to have people look around and say, “Listen, if we’re going
to really participate in this society, public service is something we
have to look to.” And so we have great role models. We have, for
example, West Virginia Congressman Nick Rahall, former governor John
Sununu, former U.S. Office of Management and Budget Director Mitch Daniels,
the late Najeeb Halaby, former chairman of Pan American World Airways
and the father of Jordan’s Queen Noor, and former Maine Senator
George Mitchell. There are both Democrats and Republican roll models
for Arab Americans in terms of public service.
Also, we are seeing
a lot more young people involved in get-out-thevote efforts and in voter
registration efforts, and we feel very strongly that Arab Americans
are really starting to get it — that they can’t wait only
every four years to participate in the process, but that they have to
be part of it constantly. And Arab Americans as candidates are much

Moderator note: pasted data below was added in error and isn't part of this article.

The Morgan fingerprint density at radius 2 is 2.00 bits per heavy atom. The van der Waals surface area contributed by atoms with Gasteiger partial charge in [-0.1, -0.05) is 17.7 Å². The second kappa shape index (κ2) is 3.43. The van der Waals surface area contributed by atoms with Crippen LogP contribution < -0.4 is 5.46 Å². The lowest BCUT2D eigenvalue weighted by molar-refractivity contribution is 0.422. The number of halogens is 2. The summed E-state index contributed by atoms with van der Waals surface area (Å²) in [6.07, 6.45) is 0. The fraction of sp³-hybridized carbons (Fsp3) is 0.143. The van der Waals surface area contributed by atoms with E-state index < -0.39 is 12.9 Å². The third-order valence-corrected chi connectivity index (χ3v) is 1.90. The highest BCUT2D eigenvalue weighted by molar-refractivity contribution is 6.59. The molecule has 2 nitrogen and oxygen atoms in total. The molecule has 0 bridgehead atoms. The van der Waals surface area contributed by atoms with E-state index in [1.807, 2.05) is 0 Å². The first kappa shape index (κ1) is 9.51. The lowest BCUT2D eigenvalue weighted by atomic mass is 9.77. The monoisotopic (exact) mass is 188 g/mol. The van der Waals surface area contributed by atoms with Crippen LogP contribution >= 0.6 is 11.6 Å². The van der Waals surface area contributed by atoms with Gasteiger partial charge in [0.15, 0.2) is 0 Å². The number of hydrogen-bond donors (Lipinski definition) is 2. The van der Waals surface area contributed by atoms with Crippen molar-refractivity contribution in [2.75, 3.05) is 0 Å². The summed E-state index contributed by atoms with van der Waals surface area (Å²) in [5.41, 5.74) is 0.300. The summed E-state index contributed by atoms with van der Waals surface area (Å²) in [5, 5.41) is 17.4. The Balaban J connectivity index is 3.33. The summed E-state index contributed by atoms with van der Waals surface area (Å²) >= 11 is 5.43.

more sophisticated than they were years ago because they recognize that
voting is done primarily on a local basis on local issues, and Arab
Americans are as much a part of the local community as anyone else.
The work of the Arab American Institute is really just encouraging Arab
Americans to accept their responsibility as citizens, not once every
four years, but on a continuing basis, so that not only are they concerned
about who is elected president, but what the school boards are doing,
what is being done about traffic congestion and if we have safe streets.
This is all part of becoming responsible members of the community, and
we find a very, very positive response among Arab Americans. Particularly
interesting now is getting the immigrants to understand their role in
the community. In the past it was easier to do this with Arab Americans
who had been in the United States or were born here, and whose parents
were born here. But now we’re also seeing the newly arrived immigrants
who understand that this is a challenge that can only be met if they
take personal responsibility for it by becoming good citizens.